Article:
BY Claudia Guerrero
Anger lingers around UT’s campus as students continue to experience problems with the washing machines in the campus residence halls. Some students say they have had to spend for as along two weeks without being able to wash their clothes. Other students complain about their clothes shrinking, the machines not starting and not receiving refunds from the company, Mac Gray, when they try to get their money back.
The problem is that only a few machines work, but that isn’t reflected on the “washing machine ATM.” Therefore, students might choose a machine that seems to work and then pay for the service, but then when they put their clothes in, they realize the machine in fact does not work and might have to go through the whole process again, making what should be a fast and easy process time consuming and annoying.
Julia Rezende, a freshman business major and Smiley Hall resident, said that she has been experiencing this problem since the start of the semester.
“I spent two weeks without being able to wash my clothes,” Rezende said. “I had to go to Palm where my friend lives to do my laundry.” Rezende said that students received one week of free laundry service due to the inconvenience and that the machines started working again last week. She said they already have to pay again this week.
In Jenkins, this problem is now starting to affect students’ ability to get to class on time.
“I have class at 4 and I am debating whether I should bring my wet clothes to my room,” said Lauren Ballenger, a sophomore international business major, as she waited for a working dryer to put her wet clothes in.
The way this new system works is very similar to the way ATM machines work. You insert your card, start the machine, select if you want to use a washer or dryer, select the machine number, and then add another machine or start the machine you have selected. A map of the machines appears on the screen and tells you which machines work, which don’t and which ones are in use.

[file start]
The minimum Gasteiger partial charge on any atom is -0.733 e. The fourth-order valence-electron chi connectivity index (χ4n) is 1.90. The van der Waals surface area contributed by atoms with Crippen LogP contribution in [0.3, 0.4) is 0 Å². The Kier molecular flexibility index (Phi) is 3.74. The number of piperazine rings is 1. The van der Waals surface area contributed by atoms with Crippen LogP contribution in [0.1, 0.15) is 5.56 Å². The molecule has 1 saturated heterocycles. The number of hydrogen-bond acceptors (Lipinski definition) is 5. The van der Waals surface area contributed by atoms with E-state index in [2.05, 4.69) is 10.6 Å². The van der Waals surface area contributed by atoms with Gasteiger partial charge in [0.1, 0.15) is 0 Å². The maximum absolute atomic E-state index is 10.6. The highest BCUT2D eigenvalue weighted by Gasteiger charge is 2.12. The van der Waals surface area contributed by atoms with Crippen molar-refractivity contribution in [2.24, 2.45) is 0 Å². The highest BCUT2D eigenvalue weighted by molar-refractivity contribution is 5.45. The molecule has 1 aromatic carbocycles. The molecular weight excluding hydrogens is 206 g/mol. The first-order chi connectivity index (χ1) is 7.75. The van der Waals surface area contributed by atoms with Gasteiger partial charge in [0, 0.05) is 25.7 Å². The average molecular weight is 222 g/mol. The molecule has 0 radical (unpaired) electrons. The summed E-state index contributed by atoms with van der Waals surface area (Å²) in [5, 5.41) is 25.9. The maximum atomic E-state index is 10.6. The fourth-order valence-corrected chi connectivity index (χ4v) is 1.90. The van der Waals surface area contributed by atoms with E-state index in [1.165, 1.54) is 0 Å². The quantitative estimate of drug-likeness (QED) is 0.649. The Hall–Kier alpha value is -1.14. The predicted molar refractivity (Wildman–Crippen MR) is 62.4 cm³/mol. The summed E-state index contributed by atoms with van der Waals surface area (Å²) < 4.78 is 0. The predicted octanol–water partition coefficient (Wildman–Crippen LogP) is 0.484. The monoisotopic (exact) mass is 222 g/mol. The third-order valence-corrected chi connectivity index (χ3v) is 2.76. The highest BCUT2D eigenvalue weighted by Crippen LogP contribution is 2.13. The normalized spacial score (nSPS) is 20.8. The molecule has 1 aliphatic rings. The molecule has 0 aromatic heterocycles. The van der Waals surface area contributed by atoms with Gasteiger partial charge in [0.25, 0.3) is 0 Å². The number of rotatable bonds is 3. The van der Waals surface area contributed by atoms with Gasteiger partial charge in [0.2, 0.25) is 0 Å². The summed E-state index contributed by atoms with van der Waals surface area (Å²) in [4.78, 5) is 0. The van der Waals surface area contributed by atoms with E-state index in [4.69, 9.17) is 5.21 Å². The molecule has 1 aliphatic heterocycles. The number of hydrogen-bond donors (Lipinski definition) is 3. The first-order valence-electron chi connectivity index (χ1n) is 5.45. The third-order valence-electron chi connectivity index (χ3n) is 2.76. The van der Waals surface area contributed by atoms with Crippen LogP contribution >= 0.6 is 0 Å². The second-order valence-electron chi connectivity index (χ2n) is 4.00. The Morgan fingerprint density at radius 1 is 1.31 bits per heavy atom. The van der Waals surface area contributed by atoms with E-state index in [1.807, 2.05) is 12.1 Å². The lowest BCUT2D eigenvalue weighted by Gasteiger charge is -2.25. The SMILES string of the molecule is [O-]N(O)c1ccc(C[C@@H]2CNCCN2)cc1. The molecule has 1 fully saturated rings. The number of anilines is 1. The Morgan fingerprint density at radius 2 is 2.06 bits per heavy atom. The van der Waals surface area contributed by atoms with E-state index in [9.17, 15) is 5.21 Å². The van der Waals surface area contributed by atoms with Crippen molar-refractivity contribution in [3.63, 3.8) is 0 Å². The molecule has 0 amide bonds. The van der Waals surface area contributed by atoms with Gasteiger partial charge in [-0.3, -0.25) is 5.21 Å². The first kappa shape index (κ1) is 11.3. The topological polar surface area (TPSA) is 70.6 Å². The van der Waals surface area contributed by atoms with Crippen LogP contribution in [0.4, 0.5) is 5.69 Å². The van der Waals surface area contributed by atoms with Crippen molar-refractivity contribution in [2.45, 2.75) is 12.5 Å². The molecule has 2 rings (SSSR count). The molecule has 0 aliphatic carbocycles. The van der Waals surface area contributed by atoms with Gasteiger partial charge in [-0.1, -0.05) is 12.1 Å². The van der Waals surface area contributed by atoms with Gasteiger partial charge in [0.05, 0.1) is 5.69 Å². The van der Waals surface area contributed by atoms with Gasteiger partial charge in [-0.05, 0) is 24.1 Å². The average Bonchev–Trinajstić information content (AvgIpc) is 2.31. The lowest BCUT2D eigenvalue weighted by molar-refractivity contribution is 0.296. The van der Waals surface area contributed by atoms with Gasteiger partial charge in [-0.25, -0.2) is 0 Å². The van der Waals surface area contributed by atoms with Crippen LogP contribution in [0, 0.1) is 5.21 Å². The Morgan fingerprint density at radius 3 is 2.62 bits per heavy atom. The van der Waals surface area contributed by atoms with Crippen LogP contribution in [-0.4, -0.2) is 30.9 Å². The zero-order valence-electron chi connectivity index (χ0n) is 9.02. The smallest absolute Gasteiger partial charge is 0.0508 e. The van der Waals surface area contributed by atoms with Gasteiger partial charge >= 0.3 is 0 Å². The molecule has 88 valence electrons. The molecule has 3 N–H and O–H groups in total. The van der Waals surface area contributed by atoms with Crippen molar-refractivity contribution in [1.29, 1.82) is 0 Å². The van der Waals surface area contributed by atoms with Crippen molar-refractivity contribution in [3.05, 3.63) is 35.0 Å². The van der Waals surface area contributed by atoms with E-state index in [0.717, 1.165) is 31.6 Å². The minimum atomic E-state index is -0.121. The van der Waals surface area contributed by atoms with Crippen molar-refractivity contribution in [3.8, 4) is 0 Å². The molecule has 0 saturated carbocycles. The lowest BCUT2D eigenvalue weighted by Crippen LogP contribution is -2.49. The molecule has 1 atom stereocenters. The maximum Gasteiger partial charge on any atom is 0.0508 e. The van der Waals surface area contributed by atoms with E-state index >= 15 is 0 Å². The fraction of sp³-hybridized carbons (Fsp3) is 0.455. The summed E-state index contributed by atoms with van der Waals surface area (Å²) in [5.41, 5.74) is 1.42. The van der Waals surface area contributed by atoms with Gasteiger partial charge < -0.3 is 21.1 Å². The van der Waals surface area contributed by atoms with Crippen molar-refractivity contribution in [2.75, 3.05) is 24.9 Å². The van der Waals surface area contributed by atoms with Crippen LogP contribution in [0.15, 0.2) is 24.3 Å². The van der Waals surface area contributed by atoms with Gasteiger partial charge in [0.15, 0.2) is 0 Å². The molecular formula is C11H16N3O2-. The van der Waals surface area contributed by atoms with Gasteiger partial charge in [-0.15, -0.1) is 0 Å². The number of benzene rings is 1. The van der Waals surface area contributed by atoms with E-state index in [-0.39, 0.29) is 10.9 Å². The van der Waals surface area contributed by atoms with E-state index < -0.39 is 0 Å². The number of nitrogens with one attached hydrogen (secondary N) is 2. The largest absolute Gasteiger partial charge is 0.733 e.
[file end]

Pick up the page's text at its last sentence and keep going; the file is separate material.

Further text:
“I have been down here for 30 minutes,” said Caitlyn Barbieri, a sophomore allied health major, as she looked for working machines that weren’t taken in Jenkins.
Sabrina Griffith, director of residential communities and Residence Life, said that the new system was installed hoping to make the laundry process a more efficient one.
“Over the summer we changed the system from laundry cards to credit and debit card acceptors thinking that it would be more convenient for the students and an all-around good choice for UT. We, nor the company, ever dreamed that we would have the issues we have had,” Griffith said.
“Please know that if any of us at UT or CSC had an inkling of the issues that would ensue, we would have never changed over to this particular system,” Griffith said.
Griffith said the problem had to do with a technical issue between the machines.
“Apparently, there was a communication issue between the card acceptor unit and the machines, and it took time to troubleshoot and pinpoint the problem. CSC [formerly MacGray] has worked tirelessly on these issues. They stated that they had never seen this type of problem with the card units, and that they had received only good results and reviews,” Griffith said.
Griffith also said that there has been a new technology installed in order to try and fix the problem.
“Another technology emerged during the time of our issues where that each machine could have its own card acceptor. We agreed to try it because the system as it was did not work consistently. CSC has brought in more technicians in order to accomplish all of the installations and has now finished those installs ahead of schedule. We even had CSC override the units that weren’t working so students were able to do their laundry without cost,” Griffith said.
Griffith said the CSC has issued an apology to the students at UT and want them to know that they never wanted to cause problems for the UT community.
Claudia Guerrero can be reached at email@example.com